Psychology Today defines stress as a “simple reaction to a stimulus that disturbs our physical or mental equilibrium.” Stress can be an everyday occurrence and stem from a variety of places such as traffic jams, relationships, work, and even Facebook. It is perfectly normal to feel the effects of stress from issues in your personal or professional life. In fact, low levels of stress can help keep us active and alert. On the other hand, persistent stress can have a debilitating effect on mental and physical health. Understanding the different types of stress helps identify the difference between normal stress and stress that may need counseling treatment. The American Psychological Association identifies three types of stress.

Acute Stress

Acute stress is the most common and easily identifiable type of stress. Anticipating a rough patch ahead or reflecting on recent events that caused out of the ordinary pressure is a cause of acute stress. . Acute stress is short lived and does not result in any long term damage to mental well-being and is very manageable. Common symptoms of acute stress include

  • Emotional reactions such as anxiety, anger, or irritability
  • Muscle aches and pains such as in the back, neck, and shoulders
  • Stomach problems such as diarrhea, constipation, or heartburn
  • Other physical symptoms such as sweaty palms, high blood pressure, elevated heart rate, and migraines.

Episodic Acute Stress

Episodic acute stress suffers endure the symptoms of acute stress (described above) on an on-going basis. While acute stress is sporadic and triggered by short periods of increased physical and mental demand, episodic acute stress can be caused by constant worrying. Relief from episodic acute stress usually requires professional help such as counseling and can take months of treatment for symptoms to subside. Common symptoms of EAS include:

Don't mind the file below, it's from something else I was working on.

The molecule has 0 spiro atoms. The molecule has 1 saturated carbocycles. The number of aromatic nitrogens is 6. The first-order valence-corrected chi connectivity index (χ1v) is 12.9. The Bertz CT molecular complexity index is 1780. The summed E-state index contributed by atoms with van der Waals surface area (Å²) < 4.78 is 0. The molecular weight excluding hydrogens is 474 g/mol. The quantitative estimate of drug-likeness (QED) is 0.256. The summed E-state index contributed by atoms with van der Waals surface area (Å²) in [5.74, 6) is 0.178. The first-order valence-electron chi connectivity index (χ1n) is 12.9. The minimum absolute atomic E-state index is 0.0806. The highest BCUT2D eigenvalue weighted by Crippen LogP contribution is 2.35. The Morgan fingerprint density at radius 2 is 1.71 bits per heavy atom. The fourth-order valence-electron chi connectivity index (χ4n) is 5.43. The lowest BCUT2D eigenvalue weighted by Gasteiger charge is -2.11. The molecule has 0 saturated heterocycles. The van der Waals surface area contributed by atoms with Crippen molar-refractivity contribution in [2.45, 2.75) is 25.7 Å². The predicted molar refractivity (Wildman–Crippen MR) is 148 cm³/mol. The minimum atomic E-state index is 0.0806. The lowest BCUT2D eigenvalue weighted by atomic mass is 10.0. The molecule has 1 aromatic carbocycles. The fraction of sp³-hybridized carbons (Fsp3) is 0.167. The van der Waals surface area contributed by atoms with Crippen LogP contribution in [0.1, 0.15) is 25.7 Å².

• Persistent headaches, migraines, hypertension, and chest pains
  • Persistent irritability, anxiety, and short-temperedness
  • Depression and anxiety
  • Heart disease

Chronic Stress

Chronic stress is a debilitating mental health condition that last indefinite periods of time. This type of stress can stem from a particular situation that last for years such as an unhappy marriage or job. Stress is a normal part of life and thus difficult to identify because it has become the norm. Its symptoms are normal and it is common for sufferers to forget about seeking help. Chronic stress can be difficult to treat and often requires a combination of treatments such as counseling, stress management, and medication. Symptoms of the condition include:

  • Violence
  • Suicide
  • Heart disease
  • Stroke

Stress is omnipresent and everyone must learn to manage it. There is a variety of helpful resources on stress management available online. has useful tips such as starting a stress journal, identifying your stress factors, and learning how to relax.

If you need help developing stress management tactics and coping mechanism please contact me at (954) 675-1936 or via my website at Monthly stress management groups are also available.